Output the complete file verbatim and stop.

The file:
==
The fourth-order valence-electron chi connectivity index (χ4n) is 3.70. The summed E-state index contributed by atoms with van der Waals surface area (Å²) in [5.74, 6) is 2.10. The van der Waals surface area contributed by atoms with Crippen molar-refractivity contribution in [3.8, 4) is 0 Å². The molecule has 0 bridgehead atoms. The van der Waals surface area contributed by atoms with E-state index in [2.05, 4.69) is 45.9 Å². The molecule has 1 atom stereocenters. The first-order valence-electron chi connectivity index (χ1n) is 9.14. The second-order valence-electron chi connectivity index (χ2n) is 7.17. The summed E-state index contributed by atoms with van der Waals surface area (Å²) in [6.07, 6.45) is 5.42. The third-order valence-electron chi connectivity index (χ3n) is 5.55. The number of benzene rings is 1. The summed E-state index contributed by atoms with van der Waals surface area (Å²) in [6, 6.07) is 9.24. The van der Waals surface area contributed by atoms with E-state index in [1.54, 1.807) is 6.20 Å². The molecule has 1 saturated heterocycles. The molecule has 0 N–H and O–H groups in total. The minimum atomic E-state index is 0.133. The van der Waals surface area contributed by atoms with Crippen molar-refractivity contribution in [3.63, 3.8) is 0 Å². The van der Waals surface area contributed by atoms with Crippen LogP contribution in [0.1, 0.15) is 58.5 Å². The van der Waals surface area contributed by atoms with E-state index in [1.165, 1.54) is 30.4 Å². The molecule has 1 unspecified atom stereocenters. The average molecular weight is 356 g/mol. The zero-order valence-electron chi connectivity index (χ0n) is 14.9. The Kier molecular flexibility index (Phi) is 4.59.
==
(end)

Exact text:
The fourth-order valence-electron chi connectivity index (χ4n) is 3.70. The summed E-state index contributed by atoms with van der Waals surface area (Å²) in [5.74, 6) is 2.10. The van der Waals surface area contributed by atoms with Crippen molar-refractivity contribution in [3.8, 4) is 0 Å². The molecule has 0 bridgehead atoms. The van der Waals surface area contributed by atoms with E-state index in [2.05, 4.69) is 45.9 Å². The molecule has 1 atom stereocenters. The first-order valence-electron chi connectivity index (χ1n) is 9.14. The second-order valence-electron chi connectivity index (χ2n) is 7.17. The summed E-state index contributed by atoms with van der Waals surface area (Å²) in [6.07, 6.45) is 5.42. The third-order valence-electron chi connectivity index (χ3n) is 5.55. The number of benzene rings is 1. The summed E-state index contributed by atoms with van der Waals surface area (Å²) in [6, 6.07) is 9.24. The van der Waals surface area contributed by atoms with E-state index in [1.54, 1.807) is 6.20 Å². The molecule has 1 saturated heterocycles. The molecule has 0 N–H and O–H groups in total. The minimum atomic E-state index is 0.133. The van der Waals surface area contributed by atoms with Crippen molar-refractivity contribution in [3.63, 3.8) is 0 Å². The van der Waals surface area contributed by atoms with Crippen LogP contribution in [0.1, 0.15) is 58.5 Å². The van der Waals surface area contributed by atoms with E-state index in [1.165, 1.54) is 30.4 Å². The molecule has 1 unspecified atom stereocenters. The average molecular weight is 356 g/mol. The zero-order valence-electron chi connectivity index (χ0n) is 14.9. The Kier molecular flexibility index (Phi) is 4.59.